Delta's armored vehicle, undergoing testing in Saudi Arabia. (photo: Delta)
A Georgian armored vehicle is a finalist in a tender for the Saudi Arabian military, potentially marking a big step forward for Georgia's young arms industry.
The vehicle is produced by the state arms manufacturer Delta and would be used for medical evacuation. Delta officials say that the contract would be for 600 vehicles in the first year and "a few thousand" over a ten-year period. (Which seems like a lot of medevac vehicles for Saudi Arabia, but...)
And a report Monday in Tbilisi newspaper Kviris Palitra "announced with pride" that Delta's entry beat out several other competitors in trials in Saudi Arabia and is now up against a vehicle from the American company Lenco (presumably this one). From Kviris Palitra:
Aside from the Georgian vehicle, three American and one Saudi Arabian and one United Arab Emirates vehicles “were hammered” in the Arab desert.
In the trial’s first stage, four participants – among them, the famous American OshKosh – gave up fighting, and only the Georgian and American armored vehicles remained for a face-off.
The trials are fairly complicated – in high-temperature conditions, it was necessary not only to cross the desert at high speed, but a mountainous track, too. Delta’s Rapid Armored Vehicle crossed the 300 kilometers with an average speed of 120 kilometers per hour.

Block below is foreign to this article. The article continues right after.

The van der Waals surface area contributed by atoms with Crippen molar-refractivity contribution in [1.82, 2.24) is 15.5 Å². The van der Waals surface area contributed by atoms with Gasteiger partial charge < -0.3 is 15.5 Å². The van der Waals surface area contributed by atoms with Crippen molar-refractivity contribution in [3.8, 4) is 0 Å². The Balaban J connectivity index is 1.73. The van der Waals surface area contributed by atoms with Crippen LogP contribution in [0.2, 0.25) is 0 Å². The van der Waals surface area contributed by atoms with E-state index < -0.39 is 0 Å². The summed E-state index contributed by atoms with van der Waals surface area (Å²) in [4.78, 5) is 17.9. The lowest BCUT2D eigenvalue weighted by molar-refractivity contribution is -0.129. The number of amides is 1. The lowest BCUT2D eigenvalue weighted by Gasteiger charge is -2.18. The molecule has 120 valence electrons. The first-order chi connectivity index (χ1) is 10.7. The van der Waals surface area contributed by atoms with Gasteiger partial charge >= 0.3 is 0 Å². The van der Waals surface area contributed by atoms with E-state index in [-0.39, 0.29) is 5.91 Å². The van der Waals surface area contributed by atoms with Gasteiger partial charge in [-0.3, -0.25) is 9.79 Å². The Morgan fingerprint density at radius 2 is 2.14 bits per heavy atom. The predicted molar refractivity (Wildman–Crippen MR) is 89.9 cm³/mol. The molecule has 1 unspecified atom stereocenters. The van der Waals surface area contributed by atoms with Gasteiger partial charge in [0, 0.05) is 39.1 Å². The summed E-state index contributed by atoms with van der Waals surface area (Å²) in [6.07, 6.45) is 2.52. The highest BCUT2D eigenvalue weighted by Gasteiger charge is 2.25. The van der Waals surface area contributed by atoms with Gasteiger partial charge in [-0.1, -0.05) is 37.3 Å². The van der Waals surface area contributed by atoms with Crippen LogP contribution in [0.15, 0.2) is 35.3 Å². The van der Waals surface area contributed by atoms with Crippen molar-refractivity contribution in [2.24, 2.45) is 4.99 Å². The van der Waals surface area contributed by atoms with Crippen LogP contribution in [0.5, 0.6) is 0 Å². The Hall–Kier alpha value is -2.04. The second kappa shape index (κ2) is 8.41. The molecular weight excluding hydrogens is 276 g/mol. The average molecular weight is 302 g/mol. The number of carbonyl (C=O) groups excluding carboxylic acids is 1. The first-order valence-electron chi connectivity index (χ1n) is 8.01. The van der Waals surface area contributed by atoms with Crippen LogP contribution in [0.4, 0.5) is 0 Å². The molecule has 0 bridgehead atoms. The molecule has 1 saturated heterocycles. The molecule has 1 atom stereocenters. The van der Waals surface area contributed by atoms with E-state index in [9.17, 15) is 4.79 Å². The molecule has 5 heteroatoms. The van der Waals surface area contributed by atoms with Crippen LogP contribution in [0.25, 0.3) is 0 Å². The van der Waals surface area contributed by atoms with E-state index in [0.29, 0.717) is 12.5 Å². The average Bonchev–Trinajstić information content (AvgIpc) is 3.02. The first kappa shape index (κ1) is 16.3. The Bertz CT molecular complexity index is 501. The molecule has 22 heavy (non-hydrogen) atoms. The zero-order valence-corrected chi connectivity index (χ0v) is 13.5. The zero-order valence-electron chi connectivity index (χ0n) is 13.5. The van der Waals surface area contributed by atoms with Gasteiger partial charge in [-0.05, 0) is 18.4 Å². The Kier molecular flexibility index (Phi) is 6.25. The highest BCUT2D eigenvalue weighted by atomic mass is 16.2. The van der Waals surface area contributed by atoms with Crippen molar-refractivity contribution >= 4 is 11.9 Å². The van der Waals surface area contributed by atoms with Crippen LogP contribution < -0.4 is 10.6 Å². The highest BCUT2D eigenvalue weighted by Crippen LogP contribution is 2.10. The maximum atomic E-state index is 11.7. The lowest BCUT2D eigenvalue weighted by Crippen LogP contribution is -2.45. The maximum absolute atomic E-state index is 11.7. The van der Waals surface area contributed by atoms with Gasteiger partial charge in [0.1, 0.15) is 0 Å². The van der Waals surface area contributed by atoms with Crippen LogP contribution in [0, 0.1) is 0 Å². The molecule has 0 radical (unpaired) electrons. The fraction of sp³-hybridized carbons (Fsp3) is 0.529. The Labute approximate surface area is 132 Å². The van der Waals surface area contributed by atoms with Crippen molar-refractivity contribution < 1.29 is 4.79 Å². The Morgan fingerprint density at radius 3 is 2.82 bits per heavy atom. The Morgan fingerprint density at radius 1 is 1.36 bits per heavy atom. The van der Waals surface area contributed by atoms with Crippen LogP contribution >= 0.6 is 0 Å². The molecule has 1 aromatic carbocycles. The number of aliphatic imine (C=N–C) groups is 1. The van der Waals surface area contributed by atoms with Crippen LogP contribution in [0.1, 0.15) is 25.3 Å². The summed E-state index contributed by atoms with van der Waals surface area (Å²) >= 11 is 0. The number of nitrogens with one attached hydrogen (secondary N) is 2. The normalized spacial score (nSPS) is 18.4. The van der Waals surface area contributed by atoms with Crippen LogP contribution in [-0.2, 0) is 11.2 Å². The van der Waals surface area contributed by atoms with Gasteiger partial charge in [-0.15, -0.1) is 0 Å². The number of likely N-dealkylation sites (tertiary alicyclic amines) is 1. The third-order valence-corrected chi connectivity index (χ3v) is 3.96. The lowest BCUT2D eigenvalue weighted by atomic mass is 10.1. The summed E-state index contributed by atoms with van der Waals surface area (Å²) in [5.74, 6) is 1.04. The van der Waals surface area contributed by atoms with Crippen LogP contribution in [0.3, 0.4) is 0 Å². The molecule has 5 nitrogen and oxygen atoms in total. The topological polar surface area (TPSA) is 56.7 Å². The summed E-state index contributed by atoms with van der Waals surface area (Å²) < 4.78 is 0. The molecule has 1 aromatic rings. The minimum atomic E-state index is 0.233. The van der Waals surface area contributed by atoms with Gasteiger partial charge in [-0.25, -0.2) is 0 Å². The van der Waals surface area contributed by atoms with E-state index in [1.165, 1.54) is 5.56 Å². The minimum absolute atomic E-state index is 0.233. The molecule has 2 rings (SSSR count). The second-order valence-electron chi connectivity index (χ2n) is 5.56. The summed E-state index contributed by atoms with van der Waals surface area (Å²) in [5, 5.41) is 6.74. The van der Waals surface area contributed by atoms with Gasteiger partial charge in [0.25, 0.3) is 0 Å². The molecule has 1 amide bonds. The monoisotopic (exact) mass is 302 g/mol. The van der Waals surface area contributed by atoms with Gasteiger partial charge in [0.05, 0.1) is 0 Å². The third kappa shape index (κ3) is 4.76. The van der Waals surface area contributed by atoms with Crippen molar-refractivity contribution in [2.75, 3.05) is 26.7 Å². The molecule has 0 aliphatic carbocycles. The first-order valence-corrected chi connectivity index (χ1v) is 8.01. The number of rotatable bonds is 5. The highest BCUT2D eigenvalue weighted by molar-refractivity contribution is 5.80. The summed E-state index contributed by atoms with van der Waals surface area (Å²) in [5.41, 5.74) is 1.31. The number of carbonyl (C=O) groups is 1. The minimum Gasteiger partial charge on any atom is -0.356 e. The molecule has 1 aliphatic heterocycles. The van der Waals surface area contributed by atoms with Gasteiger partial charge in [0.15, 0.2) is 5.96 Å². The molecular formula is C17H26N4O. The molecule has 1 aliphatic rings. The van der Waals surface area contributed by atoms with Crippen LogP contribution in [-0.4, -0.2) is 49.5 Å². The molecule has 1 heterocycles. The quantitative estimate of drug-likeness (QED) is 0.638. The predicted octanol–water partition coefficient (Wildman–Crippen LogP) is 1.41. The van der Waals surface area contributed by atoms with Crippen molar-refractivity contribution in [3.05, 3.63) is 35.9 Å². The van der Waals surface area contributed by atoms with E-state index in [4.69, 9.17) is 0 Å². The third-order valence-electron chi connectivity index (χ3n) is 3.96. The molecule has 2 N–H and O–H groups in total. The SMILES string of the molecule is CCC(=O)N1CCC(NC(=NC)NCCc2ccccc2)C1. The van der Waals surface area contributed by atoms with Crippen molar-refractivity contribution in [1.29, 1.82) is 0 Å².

The final stage will involve ballistic testing, and Delta officials said that they are confident in their vehicle's abilities, as well as its price, which is lower than that of the American. A final decision is supposed to be made by the end of October.
The attempt to build up Georgia's domestic arms industry, which began under the previous leadership of President Mikheil Saakashvili, faced a good deal of skepticism for being more style than substance. (In one embarrassing episode, Georgia rolled out a "domestically produced" drone that turned out to be Estonian.)
Among the skeptics of Georgia's arms industry was the man who dethroned Saakashvili, Bidzina Ivanishvili. But after taking power in 2012, Ivanishvili's Georgian Dream coalition maintained its support for the industry.
And there seems to be an emphasis on selling to the Middle East and Africa. "Delta started building the international network of sales a year ago, within the framework of which it mainly cooperates with the representatives of 22 countries in Africa and the Middle East," Otar Chiteishvili, the head of Delta's foreign trade department, told the website AzerNews. He said Delta is in negotiations with "several other countries" including Egypt, which is looking for armored patrol vehicles.
Below is Delta's video of its trial in the desert, which you should watch if for no other reason than to see the music the company chose.